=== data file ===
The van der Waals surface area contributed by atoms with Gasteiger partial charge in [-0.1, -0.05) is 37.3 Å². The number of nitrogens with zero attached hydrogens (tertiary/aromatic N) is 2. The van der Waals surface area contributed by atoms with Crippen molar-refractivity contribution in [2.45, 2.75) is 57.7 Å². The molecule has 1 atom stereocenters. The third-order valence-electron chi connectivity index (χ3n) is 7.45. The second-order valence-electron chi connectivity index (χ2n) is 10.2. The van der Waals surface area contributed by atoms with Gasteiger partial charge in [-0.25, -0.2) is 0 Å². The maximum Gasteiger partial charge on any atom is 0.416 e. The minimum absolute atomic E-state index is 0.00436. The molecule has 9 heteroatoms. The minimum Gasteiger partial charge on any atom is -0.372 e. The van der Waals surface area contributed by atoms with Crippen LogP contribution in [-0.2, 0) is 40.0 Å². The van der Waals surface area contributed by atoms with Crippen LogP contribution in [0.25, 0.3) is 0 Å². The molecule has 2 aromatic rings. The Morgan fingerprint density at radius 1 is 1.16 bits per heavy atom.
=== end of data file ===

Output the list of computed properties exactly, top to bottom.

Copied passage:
The van der Waals surface area contributed by atoms with Gasteiger partial charge in [-0.1, -0.05) is 37.3 Å². The number of nitrogens with zero attached hydrogens (tertiary/aromatic N) is 2. The van der Waals surface area contributed by atoms with Crippen molar-refractivity contribution in [2.45, 2.75) is 57.7 Å². The molecule has 1 atom stereocenters. The third-order valence-electron chi connectivity index (χ3n) is 7.45. The second-order valence-electron chi connectivity index (χ2n) is 10.2. The van der Waals surface area contributed by atoms with Gasteiger partial charge in [-0.25, -0.2) is 0 Å². The maximum Gasteiger partial charge on any atom is 0.416 e. The minimum absolute atomic E-state index is 0.00436. The molecule has 9 heteroatoms. The minimum Gasteiger partial charge on any atom is -0.372 e. The van der Waals surface area contributed by atoms with Crippen LogP contribution in [-0.2, 0) is 40.0 Å². The van der Waals surface area contributed by atoms with Crippen LogP contribution in [0.25, 0.3) is 0 Å². The molecule has 2 aromatic rings. The Morgan fingerprint density at radius 1 is 1.16 bits per heavy atom.